61.     Bantu/Nubian Knots: Bantu universally translates to “people” among many African languages and is used to categorize over 400 ethnic groups in Africa. 

62.     Cornrows: Africans wore these tight braids laid along the scalp as a representation of agriculture, order and a civilized way of life. These types of braids have served many purposes, from an everyday convenience to a more elaborate adornment meant for special occasions. In the age of colonialism, slaves wore cornrows not only as an homage to where they had come from, but also a practical way to wear one’s hair during long labored hours.

63.     Madam CJ Walker and The Quest for Straight Hair: Even after Emancipation, there was a growing notion that European textured hair was “good” and African textured hair was “bad,” foreign and unprofessional. Wigs and chemical treatments became the means to achieve smoother, straighter hair. Cornrows were still popular, but this time only as the base for sew-ins and extensions, not something thought of as for public display. In the early 1900s, Annie Malone and Madam C.J. Walker started to develop products that targeted this want for straighter hair.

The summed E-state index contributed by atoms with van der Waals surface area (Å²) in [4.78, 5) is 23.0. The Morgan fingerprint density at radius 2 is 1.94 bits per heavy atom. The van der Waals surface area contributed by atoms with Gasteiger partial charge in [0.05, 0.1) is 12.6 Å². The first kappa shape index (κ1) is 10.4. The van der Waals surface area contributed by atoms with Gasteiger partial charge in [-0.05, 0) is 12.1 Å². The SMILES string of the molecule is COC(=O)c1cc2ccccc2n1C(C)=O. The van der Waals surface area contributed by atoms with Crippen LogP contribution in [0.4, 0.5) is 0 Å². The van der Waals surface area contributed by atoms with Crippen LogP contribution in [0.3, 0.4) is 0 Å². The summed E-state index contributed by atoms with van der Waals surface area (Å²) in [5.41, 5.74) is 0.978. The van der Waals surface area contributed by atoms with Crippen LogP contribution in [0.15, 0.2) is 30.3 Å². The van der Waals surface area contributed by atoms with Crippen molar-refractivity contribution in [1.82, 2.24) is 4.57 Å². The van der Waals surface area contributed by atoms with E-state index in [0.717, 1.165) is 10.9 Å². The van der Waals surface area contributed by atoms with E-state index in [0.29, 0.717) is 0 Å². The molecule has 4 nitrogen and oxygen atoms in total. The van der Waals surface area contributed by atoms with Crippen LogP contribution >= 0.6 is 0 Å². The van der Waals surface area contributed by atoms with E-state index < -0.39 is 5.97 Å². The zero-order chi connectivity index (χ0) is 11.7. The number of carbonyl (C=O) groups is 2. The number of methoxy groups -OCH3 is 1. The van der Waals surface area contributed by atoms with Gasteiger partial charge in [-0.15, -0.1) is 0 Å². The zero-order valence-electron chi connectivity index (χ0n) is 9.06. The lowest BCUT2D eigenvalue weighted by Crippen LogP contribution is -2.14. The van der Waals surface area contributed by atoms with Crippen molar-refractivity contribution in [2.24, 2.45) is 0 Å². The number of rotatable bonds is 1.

64.     Dreadlocks: In the 1920s, Jamaica born Marcus Garvey began a black nationalist movement in America to spread his belief that all black people should return to their rightful homeland of Africa. Although many associate dreadlocks like Bob Marley’s with what became known as the Rastafari movement, the Ethiopian emperor, who the movement was named for, was better known for his facial hair than the hair on his head. Early Rastas were reluctant to cut their hair due to the Nazarite vow in the Bible. Tensions started to build regarding debates on whether to comb these locs. In the 1950s, a faction within the Rastafari movement, the Youth Black Faith, rebelled against any visual signs of conformity, and split into the “House of Dreadlocks” and “House of Combsomes.”

65.     Afro: With the Civil Rights Movement of the 1960s and ‘70s, came the rise of the natural hair movement that encouraged black communities to accept their hair and turn away from damaging products. The notion of conforming to European standards did not fit with their message of black power.